While the elevated levels of jobless claims show that businesses are still struggling to keep employees on the payroll, there has been some pickup in hiring. After drooping, job postings at the online jobs site ZipRecruiter rose by 7.4 percent in July and are still climbing, said Julia Pollak, the company’s labor economist.
But the latest economic data is mixed, she cautioned. Surveys from the Institute for Supply Management, for instance, showed that business activity in service industries expanded last month, but that the employment index declined, an indication that many companies are still not bringing back workers.
There were steep increases in joblessness related to the performing arts and other live events in July, Ms. Pollak said.
And announcements of impending layoffs continue to pile in. Ms. Pollak has been tracking plant closings and layoffs that the government requires to be announced in advance. “They are showing that new layoffs are still taking place at an alarming rate,” she said. “Plenty of layoffs are scheduled for August, September and October, as well.”
“Many companies are realizing now that the effects will be much longer than expected,” she said.
Facebook will allow its employees to work from home until at least July 2021, the social media giant confirmed on Friday, and will give employees an additional $1,000 to support continued remote work. The company believed in the importance of in-person communication and had few remote workers before the pandemic, but Mark Zuckerberg, the chief executive, has said as many as half of Facebook’s employees will be permanently remote within the next decade.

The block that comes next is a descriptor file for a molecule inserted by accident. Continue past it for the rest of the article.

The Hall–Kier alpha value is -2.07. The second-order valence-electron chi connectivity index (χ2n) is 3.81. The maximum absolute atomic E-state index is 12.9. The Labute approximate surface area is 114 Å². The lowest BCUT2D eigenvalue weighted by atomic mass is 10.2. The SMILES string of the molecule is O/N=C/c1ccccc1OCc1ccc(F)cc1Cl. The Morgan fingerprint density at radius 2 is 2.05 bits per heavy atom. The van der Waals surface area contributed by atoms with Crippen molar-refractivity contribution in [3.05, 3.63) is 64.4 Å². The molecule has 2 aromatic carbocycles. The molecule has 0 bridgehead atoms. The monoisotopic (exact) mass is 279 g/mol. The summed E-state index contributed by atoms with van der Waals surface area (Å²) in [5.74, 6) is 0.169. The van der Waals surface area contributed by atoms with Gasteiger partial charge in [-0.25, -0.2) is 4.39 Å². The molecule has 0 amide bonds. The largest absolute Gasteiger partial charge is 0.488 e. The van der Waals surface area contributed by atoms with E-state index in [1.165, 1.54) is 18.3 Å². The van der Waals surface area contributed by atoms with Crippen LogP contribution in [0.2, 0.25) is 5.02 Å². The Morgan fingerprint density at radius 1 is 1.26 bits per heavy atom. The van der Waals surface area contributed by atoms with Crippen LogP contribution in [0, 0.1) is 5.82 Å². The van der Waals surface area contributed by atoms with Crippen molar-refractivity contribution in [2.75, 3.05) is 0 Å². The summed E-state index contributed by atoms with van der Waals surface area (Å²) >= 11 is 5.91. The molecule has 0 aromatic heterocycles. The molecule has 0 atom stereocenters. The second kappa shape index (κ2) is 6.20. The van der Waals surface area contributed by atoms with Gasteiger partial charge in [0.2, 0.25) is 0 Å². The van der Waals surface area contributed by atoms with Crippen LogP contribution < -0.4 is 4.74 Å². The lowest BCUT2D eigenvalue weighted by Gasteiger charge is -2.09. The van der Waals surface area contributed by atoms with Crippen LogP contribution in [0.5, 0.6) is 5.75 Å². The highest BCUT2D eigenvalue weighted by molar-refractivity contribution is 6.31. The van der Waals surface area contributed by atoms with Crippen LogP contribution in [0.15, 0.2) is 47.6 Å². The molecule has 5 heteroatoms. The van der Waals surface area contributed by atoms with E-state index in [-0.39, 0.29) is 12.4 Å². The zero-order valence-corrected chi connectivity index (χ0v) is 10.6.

Nintendo, the creator of Animal Crossing for its Switch consoles, reported on Thursday a staggering 541 percent increase in quarterly profit from the previous year. Behind that number were 10.6 million sales of Animal Crossing: New Horizons, pushing the Japanese gaming company’s net income to 106.5 billion yen ($1 billion), and the company said “sales of this title continue to be strong with no loss of momentum.” Since it was released, there have been more than 22 million sales of the game.
Snap, the company behind the popular social media app Snapchat, is planning a major push to register first-time voters within its app and to guide them through the ballot process ahead of the election on Nov. 3. Beginning in early September, the app will introduce a new tool in partnership with TurboVote that allows users to register from within their Snap account with a streamlined set of prompts.
More than half of Americans who flew in the past year are not ready to do so again, according to a new survey, underscoring the difficulty airlines face in convincing people it is safe for them to get back on planes. Younger adults are more willing to travel; only a third of those between the ages of 18 and 34 expressed discomfort with the idea. But older adults, who tend to have more time and money to travel, are far more reluctant. Among those 55 or older, 69 percent said they would not be comfortable taking a flight.